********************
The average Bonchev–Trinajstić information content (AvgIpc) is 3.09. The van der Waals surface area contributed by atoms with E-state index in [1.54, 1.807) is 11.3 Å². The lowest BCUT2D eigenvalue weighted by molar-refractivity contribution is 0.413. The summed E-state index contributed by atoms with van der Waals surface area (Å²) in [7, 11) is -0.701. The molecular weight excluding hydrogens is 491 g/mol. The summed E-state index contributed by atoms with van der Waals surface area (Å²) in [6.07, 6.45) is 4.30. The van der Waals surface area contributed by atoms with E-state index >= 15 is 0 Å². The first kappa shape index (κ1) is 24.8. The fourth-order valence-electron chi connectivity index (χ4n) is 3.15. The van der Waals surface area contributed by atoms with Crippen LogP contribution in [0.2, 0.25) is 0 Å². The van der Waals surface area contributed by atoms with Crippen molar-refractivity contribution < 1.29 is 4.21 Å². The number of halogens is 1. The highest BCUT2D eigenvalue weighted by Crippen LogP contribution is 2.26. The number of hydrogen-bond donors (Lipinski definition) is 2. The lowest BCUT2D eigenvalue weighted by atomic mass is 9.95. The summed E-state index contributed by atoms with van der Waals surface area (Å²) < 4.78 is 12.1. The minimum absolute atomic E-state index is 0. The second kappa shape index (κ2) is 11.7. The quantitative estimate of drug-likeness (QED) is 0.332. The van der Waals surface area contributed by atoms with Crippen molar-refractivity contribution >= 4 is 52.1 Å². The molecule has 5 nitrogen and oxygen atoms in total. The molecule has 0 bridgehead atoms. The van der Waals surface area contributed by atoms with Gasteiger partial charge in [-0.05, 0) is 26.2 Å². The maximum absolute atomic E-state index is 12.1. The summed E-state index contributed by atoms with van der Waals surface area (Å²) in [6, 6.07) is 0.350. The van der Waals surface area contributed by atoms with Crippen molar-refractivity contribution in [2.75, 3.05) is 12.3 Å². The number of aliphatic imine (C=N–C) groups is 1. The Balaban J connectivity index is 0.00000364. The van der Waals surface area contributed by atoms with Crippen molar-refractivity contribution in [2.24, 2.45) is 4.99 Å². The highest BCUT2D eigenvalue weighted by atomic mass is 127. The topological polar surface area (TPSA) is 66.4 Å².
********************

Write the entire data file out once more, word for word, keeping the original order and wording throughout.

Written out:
The average Bonchev–Trinajstić information content (AvgIpc) is 3.09. The van der Waals surface area contributed by atoms with E-state index in [1.54, 1.807) is 11.3 Å². The lowest BCUT2D eigenvalue weighted by molar-refractivity contribution is 0.413. The summed E-state index contributed by atoms with van der Waals surface area (Å²) in [7, 11) is -0.701. The molecular weight excluding hydrogens is 491 g/mol. The summed E-state index contributed by atoms with van der Waals surface area (Å²) in [6.07, 6.45) is 4.30. The van der Waals surface area contributed by atoms with E-state index >= 15 is 0 Å². The first kappa shape index (κ1) is 24.8. The fourth-order valence-electron chi connectivity index (χ4n) is 3.15. The van der Waals surface area contributed by atoms with Crippen LogP contribution in [0.2, 0.25) is 0 Å². The van der Waals surface area contributed by atoms with Crippen molar-refractivity contribution < 1.29 is 4.21 Å². The number of halogens is 1. The highest BCUT2D eigenvalue weighted by Crippen LogP contribution is 2.26. The number of hydrogen-bond donors (Lipinski definition) is 2. The lowest BCUT2D eigenvalue weighted by atomic mass is 9.95. The summed E-state index contributed by atoms with van der Waals surface area (Å²) < 4.78 is 12.1. The minimum absolute atomic E-state index is 0. The second kappa shape index (κ2) is 11.7. The quantitative estimate of drug-likeness (QED) is 0.332. The van der Waals surface area contributed by atoms with Crippen molar-refractivity contribution >= 4 is 52.1 Å². The molecule has 5 nitrogen and oxygen atoms in total. The molecule has 0 bridgehead atoms. The van der Waals surface area contributed by atoms with Gasteiger partial charge in [-0.05, 0) is 26.2 Å². The maximum absolute atomic E-state index is 12.1. The summed E-state index contributed by atoms with van der Waals surface area (Å²) in [6, 6.07) is 0.350. The van der Waals surface area contributed by atoms with Crippen molar-refractivity contribution in [2.75, 3.05) is 12.3 Å². The number of aliphatic imine (C=N–C) groups is 1. The Balaban J connectivity index is 0.00000364. The van der Waals surface area contributed by atoms with Crippen molar-refractivity contribution in [2.24, 2.45) is 4.99 Å². The highest BCUT2D eigenvalue weighted by atomic mass is 127. The topological polar surface area (TPSA) is 66.4 Å².